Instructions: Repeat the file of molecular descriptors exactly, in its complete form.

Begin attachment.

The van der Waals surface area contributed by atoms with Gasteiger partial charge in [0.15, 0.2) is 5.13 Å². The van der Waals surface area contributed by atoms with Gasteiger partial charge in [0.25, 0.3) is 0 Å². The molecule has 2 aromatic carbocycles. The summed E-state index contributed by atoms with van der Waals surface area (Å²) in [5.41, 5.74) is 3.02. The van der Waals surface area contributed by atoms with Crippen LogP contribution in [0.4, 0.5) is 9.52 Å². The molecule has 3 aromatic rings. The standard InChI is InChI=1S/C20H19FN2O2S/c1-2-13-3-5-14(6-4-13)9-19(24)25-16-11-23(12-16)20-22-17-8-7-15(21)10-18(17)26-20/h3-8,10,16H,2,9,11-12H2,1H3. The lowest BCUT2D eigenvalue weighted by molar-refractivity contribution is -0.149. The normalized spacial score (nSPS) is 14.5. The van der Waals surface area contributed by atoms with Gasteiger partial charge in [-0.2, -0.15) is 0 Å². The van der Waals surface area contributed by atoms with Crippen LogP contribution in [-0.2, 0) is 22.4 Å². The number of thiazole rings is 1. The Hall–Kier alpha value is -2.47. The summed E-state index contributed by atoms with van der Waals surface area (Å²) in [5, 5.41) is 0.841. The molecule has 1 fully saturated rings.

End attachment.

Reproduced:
The van der Waals surface area contributed by atoms with Gasteiger partial charge in [0.15, 0.2) is 5.13 Å². The van der Waals surface area contributed by atoms with Gasteiger partial charge in [0.25, 0.3) is 0 Å². The molecule has 2 aromatic carbocycles. The summed E-state index contributed by atoms with van der Waals surface area (Å²) in [5.41, 5.74) is 3.02. The van der Waals surface area contributed by atoms with Crippen LogP contribution in [0.4, 0.5) is 9.52 Å². The molecule has 3 aromatic rings. The standard InChI is InChI=1S/C20H19FN2O2S/c1-2-13-3-5-14(6-4-13)9-19(24)25-16-11-23(12-16)20-22-17-8-7-15(21)10-18(17)26-20/h3-8,10,16H,2,9,11-12H2,1H3. The lowest BCUT2D eigenvalue weighted by molar-refractivity contribution is -0.149. The normalized spacial score (nSPS) is 14.5. The van der Waals surface area contributed by atoms with Gasteiger partial charge in [-0.2, -0.15) is 0 Å². The van der Waals surface area contributed by atoms with Crippen LogP contribution in [-0.2, 0) is 22.4 Å². The number of thiazole rings is 1. The Hall–Kier alpha value is -2.47. The summed E-state index contributed by atoms with van der Waals surface area (Å²) in [5, 5.41) is 0.841. The molecule has 1 fully saturated rings.